I guess that by calling what mothers do traditionally ("kissing boo boos" as Linda Hirshman sums it up) parenting, as opposed to mothering, mothers do lose some special status. But using a gender neutral term and letting fathers nurture, too, cannot lessen the essential relationship between a child and their mother. As far as I can see, it just gives mom a chance to read the paper while dad reads the kids a bedtime story.

Please note that I don't think that men and women are exactly the same, either biologically, or in how they parent. But men as well as women can certainly nuture, and women can also protect and provide for their children without invoking the end of the world (either culturally or environmentally). Motherhood and fatherhood won't disappear if some of us parent instead of mother, or if Dad cooks and cleans like every day is "Mother's Day". And speaking of bygone phrases: we're not going back to the days when men "wore the pants in the family", and a government where women were active participants was dismissed as "petticoat government".

Friday, November 17, 2006

The 27th Feminist Carnival

is up in a particularly well-illustrated edition at body impolitic.

This one contains not just the thoughtful posts about body image that you might expect, but some important links about feminism and indigenous rights in Mexico, several posts on retailers and commercialism (how appropriate for the season), and a look at the feminist implications of the recent elections in the US.

Monday, November 13, 2006

Yay, Judith Warner!

Judith Warner's latest editorial - The Family-Friendly Congress? - (now unfortunately hidden behind the TimesSelect pay to view wall) really hits the mark.

Luckily, litbrit at Shakespeare's Sister has some good commentary that includes the gist of Warner's piece, as well as some good quotes from Warner's piece, in It's All in the Family.

Although I still think there were a lot of problems with Warner's book about high pressure east-coast motherhood (my review of Perfect Madness is back here, on the old Mothers & More* blog), I have to applaud her for this article, and for summarizing so many mothers' feelings about the recent elections and "family values" so damn well. So thanks for using your powers for good, Judith. I hope everyone we voted for can do the same.

*if you're interested in the local Mothers & More group (in Washtenaw County), the local website is at www.mmwashtenaw.org.

Tuesday, November 07, 2006

Check Out This Table of Contents

...at the most recent (26th already!) Carnival of Feminists, at A Blog without a Bicycle. Love the blog title, love the arrangement, and the contents are all interesting - including This Is What a Feminist Blog Looks Like, Hot Topics, Halloween, and a really wonderful look at the Archives.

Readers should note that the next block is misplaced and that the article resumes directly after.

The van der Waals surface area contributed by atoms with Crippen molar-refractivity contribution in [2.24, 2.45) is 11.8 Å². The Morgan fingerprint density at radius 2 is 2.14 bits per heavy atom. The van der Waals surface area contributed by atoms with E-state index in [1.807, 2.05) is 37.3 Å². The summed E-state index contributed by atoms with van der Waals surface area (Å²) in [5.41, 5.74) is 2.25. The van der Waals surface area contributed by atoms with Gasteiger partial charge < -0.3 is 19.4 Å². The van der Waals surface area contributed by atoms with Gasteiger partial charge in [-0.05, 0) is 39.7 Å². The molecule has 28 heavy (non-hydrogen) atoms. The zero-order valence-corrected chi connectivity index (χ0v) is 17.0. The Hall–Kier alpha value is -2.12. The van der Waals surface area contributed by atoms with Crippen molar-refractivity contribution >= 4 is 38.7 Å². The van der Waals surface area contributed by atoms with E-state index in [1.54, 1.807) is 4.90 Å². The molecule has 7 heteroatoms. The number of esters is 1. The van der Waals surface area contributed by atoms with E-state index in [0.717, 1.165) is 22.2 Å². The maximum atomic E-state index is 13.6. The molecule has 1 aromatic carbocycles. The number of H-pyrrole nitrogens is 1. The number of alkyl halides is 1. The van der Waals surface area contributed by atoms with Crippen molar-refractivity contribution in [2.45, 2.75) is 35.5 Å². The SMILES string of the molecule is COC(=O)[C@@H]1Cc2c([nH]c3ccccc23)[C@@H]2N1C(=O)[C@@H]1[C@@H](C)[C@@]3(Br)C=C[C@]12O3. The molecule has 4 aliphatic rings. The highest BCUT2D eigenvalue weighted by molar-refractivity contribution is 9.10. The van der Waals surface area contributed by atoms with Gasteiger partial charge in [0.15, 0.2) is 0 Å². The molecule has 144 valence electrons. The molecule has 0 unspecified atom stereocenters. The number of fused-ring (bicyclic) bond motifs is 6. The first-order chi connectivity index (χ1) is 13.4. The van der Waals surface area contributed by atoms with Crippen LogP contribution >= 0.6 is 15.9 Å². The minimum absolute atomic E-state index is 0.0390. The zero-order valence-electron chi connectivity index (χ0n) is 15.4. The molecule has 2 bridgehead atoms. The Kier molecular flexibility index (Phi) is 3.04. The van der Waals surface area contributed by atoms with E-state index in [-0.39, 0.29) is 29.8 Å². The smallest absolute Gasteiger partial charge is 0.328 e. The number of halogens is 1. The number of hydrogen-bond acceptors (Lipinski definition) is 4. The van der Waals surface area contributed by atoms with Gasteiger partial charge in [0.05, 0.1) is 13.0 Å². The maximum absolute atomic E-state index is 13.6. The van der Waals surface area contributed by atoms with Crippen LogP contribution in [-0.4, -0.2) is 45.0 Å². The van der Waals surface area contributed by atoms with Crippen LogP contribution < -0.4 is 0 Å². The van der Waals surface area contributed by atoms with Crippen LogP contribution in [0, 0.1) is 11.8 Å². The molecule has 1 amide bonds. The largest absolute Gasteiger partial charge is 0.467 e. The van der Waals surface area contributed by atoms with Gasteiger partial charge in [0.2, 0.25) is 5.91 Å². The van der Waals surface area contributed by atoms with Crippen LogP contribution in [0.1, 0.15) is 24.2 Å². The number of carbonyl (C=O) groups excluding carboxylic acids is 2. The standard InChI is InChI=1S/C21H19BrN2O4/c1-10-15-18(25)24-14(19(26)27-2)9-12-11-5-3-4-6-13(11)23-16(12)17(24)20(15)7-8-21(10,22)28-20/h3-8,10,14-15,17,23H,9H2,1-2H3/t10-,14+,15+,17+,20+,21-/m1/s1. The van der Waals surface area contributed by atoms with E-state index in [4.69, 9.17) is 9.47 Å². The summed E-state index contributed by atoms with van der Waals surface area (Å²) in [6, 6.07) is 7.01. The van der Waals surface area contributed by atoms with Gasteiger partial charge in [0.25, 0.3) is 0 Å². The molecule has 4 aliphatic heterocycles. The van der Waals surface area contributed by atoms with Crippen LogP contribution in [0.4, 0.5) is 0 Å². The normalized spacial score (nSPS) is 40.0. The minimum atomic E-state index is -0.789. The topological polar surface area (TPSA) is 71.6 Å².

Did you all vote? It seemed pretty busy at my polling place - more so than in other off-season years, despite a cold November rain.

Saturday, November 04, 2006

On My Nightstand and on the Floor

I have lots of books. In piles and stacks and scattered around the house, there is a mixture of what some people would consider trash, some better literary selections, solid non-fiction and science, and highbrow academic tomes with endnotes and bibliographies that exceed the length of the always-subtitled papers.

Here's what's I've been reading lately:

On This Hilltop
, by Sue Hubbell

Friends and relatives think that it is great fun that we have a farm in the Ozarks. They conjure up pictures of husking bees, barefoot boys with cane fishing poles, and healthy outdoor work that tones the muscles and earns the right to enormous dinners composed entirely of apple pie (p. 3).

I picked up a copy of Hubbell's later essays about bee-keeping and living in the Ozarks - A Country Year - on a whim on paperbackswap.com, and now I'm hooked and working my way through all of her books. This one is a collection of essays that Hubbell wrote for a St. Louis newspaper in the mid 70's. Although some of it is definitely dated (but still fascinating, as when she describes the impact that local factories had on women's roles), most of the essays are timeless. These pieces aren't as deep or as detailed as those in A Country Year, but sometimes a light-hearted description of caffeine highs and truck gardening is just what you want to read.

Digging to America, by Anne Tyler

No quote here, because I've already returned this to library. I should have written down some quotes, though, because I remember thinking that there were a lot of good ones. This was my book club's choice for this month, and another one that I thoroughly and unexpectedly enjoyed. It sounds damning with faint praise, but this was just a thoroughly nice book. The characters were interesting, complicated, and so real I had a hard time believing that they were fictional. The issues - adoption, immigration, exile, social class, parenting, generational conflict - were handled deftly and intelligently. I liked most of the characters, and I liked the book, and I loved the ending. I think I'll buy this one for my mom.

Learning to Bow: Inside the Heart of Japan
, by Bruce Feiler

Sakamoto-sensei believed that clothes were a good indicator of character. He regularly monitored the shoe racks in front of the school to see which students were stepping on the heels of their sneakers instead of slipping them on all the way. This behavior, he said, was an early sign of deliquency (p. 77).